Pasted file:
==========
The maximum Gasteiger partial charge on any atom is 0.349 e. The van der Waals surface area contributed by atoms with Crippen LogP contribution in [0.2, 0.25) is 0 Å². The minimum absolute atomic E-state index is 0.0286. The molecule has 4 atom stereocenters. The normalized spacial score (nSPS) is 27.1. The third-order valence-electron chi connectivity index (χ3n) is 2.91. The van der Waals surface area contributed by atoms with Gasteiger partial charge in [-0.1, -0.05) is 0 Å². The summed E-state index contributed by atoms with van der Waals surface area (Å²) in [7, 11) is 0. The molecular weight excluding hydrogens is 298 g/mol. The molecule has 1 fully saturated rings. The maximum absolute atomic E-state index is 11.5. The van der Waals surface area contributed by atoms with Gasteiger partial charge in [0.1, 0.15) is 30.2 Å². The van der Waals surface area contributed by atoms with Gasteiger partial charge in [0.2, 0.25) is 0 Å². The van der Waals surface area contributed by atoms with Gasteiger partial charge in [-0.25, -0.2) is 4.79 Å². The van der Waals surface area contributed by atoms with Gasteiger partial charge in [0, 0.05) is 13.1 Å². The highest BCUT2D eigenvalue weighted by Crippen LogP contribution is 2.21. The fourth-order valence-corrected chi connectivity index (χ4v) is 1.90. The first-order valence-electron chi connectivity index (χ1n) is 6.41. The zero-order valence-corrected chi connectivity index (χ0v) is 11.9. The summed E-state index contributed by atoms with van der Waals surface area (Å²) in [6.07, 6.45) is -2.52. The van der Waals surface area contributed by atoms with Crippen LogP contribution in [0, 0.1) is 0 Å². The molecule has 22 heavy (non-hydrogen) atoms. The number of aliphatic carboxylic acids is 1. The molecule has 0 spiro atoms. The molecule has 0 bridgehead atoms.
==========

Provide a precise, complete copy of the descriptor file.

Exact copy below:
The maximum Gasteiger partial charge on any atom is 0.349 e. The van der Waals surface area contributed by atoms with Crippen LogP contribution in [0.2, 0.25) is 0 Å². The minimum absolute atomic E-state index is 0.0286. The molecule has 4 atom stereocenters. The normalized spacial score (nSPS) is 27.1. The third-order valence-electron chi connectivity index (χ3n) is 2.91. The van der Waals surface area contributed by atoms with Gasteiger partial charge in [-0.1, -0.05) is 0 Å². The summed E-state index contributed by atoms with van der Waals surface area (Å²) in [7, 11) is 0. The molecular weight excluding hydrogens is 298 g/mol. The molecule has 1 fully saturated rings. The maximum absolute atomic E-state index is 11.5. The van der Waals surface area contributed by atoms with Gasteiger partial charge in [0.1, 0.15) is 30.2 Å². The van der Waals surface area contributed by atoms with Gasteiger partial charge in [0.2, 0.25) is 0 Å². The van der Waals surface area contributed by atoms with Gasteiger partial charge in [-0.25, -0.2) is 4.79 Å². The van der Waals surface area contributed by atoms with Gasteiger partial charge in [0, 0.05) is 13.1 Å². The highest BCUT2D eigenvalue weighted by Crippen LogP contribution is 2.21. The fourth-order valence-corrected chi connectivity index (χ4v) is 1.90. The first-order valence-electron chi connectivity index (χ1n) is 6.41. The zero-order valence-corrected chi connectivity index (χ0v) is 11.9. The summed E-state index contributed by atoms with van der Waals surface area (Å²) in [6.07, 6.45) is -2.52. The van der Waals surface area contributed by atoms with Crippen LogP contribution in [0, 0.1) is 0 Å². The molecule has 22 heavy (non-hydrogen) atoms. The number of aliphatic carboxylic acids is 1. The molecule has 0 spiro atoms. The molecule has 0 bridgehead atoms.